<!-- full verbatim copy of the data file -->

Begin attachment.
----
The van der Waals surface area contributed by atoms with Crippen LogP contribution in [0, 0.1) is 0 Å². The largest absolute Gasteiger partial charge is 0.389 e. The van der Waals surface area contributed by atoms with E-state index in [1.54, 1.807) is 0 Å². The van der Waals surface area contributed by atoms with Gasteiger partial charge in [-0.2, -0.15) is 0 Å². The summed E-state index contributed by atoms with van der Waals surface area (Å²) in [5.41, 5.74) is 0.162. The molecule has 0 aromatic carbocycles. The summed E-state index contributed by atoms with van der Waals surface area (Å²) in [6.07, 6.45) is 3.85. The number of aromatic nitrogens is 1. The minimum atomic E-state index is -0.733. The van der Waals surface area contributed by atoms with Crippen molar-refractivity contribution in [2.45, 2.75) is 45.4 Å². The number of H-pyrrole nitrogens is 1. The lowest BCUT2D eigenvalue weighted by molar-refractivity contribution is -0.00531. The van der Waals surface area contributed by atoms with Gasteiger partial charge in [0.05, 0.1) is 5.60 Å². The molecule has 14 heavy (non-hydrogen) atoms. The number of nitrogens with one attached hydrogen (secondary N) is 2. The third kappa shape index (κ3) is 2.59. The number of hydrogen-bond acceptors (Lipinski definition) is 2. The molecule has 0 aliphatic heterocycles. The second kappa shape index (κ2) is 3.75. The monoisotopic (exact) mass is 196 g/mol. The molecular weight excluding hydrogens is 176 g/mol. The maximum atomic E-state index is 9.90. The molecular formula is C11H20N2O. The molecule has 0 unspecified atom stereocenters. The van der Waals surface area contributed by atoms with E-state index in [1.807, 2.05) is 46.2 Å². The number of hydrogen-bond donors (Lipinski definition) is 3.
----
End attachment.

The van der Waals surface area contributed by atoms with Crippen LogP contribution in [0, 0.1) is 0 Å². The largest absolute Gasteiger partial charge is 0.389 e. The van der Waals surface area contributed by atoms with E-state index in [1.54, 1.807) is 0 Å². The van der Waals surface area contributed by atoms with Gasteiger partial charge in [-0.2, -0.15) is 0 Å². The summed E-state index contributed by atoms with van der Waals surface area (Å²) in [5.41, 5.74) is 0.162. The molecule has 0 aromatic carbocycles. The summed E-state index contributed by atoms with van der Waals surface area (Å²) in [6.07, 6.45) is 3.85. The number of aromatic nitrogens is 1. The minimum atomic E-state index is -0.733. The van der Waals surface area contributed by atoms with Crippen molar-refractivity contribution in [2.45, 2.75) is 45.4 Å². The number of H-pyrrole nitrogens is 1. The lowest BCUT2D eigenvalue weighted by molar-refractivity contribution is -0.00531. The van der Waals surface area contributed by atoms with Gasteiger partial charge in [0.05, 0.1) is 5.60 Å². The molecule has 14 heavy (non-hydrogen) atoms. The number of nitrogens with one attached hydrogen (secondary N) is 2. The third kappa shape index (κ3) is 2.59. The number of hydrogen-bond acceptors (Lipinski definition) is 2. The molecule has 0 aliphatic heterocycles. The second kappa shape index (κ2) is 3.75. The monoisotopic (exact) mass is 196 g/mol. The molecular weight excluding hydrogens is 176 g/mol. The maximum atomic E-state index is 9.90. The molecular formula is C11H20N2O. The molecule has 0 unspecified atom stereocenters. The van der Waals surface area contributed by atoms with E-state index in [1.807, 2.05) is 46.2 Å². The number of hydrogen-bond donors (Lipinski definition) is 3.